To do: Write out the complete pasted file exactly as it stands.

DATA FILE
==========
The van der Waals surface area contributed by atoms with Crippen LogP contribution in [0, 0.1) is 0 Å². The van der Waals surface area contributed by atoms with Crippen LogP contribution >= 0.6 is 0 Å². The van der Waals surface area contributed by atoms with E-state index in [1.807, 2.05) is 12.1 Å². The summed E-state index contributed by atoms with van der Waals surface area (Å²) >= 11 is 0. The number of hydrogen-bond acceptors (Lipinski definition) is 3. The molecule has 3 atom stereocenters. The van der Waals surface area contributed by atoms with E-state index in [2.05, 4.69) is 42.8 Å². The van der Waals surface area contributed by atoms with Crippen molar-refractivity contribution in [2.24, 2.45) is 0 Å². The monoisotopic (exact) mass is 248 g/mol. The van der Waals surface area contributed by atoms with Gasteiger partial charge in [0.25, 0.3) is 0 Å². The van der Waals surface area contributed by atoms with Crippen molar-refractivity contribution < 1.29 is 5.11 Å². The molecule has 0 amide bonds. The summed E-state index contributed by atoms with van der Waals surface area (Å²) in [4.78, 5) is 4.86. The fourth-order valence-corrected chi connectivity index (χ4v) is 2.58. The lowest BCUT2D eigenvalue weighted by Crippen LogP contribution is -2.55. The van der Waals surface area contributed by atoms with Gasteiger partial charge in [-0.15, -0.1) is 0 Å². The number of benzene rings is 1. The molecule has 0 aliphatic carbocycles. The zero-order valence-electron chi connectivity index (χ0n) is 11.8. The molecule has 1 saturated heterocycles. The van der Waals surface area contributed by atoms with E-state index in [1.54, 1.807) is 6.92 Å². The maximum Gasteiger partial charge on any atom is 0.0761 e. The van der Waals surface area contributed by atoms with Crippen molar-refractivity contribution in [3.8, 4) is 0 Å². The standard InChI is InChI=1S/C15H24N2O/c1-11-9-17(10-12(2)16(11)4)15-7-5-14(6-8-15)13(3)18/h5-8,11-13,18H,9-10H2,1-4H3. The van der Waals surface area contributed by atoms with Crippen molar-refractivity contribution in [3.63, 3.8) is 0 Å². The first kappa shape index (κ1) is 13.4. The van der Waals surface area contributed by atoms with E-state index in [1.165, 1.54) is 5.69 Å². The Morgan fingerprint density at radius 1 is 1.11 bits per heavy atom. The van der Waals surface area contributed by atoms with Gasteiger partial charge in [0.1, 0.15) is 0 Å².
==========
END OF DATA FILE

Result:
The van der Waals surface area contributed by atoms with Crippen LogP contribution in [0, 0.1) is 0 Å². The van der Waals surface area contributed by atoms with Crippen LogP contribution >= 0.6 is 0 Å². The van der Waals surface area contributed by atoms with E-state index in [1.807, 2.05) is 12.1 Å². The summed E-state index contributed by atoms with van der Waals surface area (Å²) >= 11 is 0. The number of hydrogen-bond acceptors (Lipinski definition) is 3. The molecule has 3 atom stereocenters. The van der Waals surface area contributed by atoms with E-state index in [2.05, 4.69) is 42.8 Å². The van der Waals surface area contributed by atoms with Crippen molar-refractivity contribution in [2.24, 2.45) is 0 Å². The monoisotopic (exact) mass is 248 g/mol. The van der Waals surface area contributed by atoms with Gasteiger partial charge in [0.25, 0.3) is 0 Å². The van der Waals surface area contributed by atoms with Crippen molar-refractivity contribution < 1.29 is 5.11 Å². The molecule has 0 amide bonds. The summed E-state index contributed by atoms with van der Waals surface area (Å²) in [4.78, 5) is 4.86. The fourth-order valence-corrected chi connectivity index (χ4v) is 2.58. The lowest BCUT2D eigenvalue weighted by Crippen LogP contribution is -2.55. The van der Waals surface area contributed by atoms with Gasteiger partial charge in [-0.15, -0.1) is 0 Å². The number of benzene rings is 1. The molecule has 0 aliphatic carbocycles. The zero-order valence-electron chi connectivity index (χ0n) is 11.8. The molecule has 1 saturated heterocycles. The van der Waals surface area contributed by atoms with E-state index in [1.54, 1.807) is 6.92 Å². The maximum Gasteiger partial charge on any atom is 0.0761 e. The van der Waals surface area contributed by atoms with Crippen molar-refractivity contribution in [3.8, 4) is 0 Å². The standard InChI is InChI=1S/C15H24N2O/c1-11-9-17(10-12(2)16(11)4)15-7-5-14(6-8-15)13(3)18/h5-8,11-13,18H,9-10H2,1-4H3. The van der Waals surface area contributed by atoms with Crippen molar-refractivity contribution in [3.63, 3.8) is 0 Å². The first kappa shape index (κ1) is 13.4. The van der Waals surface area contributed by atoms with E-state index in [1.165, 1.54) is 5.69 Å². The Morgan fingerprint density at radius 1 is 1.11 bits per heavy atom. The van der Waals surface area contributed by atoms with Gasteiger partial charge in [0.1, 0.15) is 0 Å².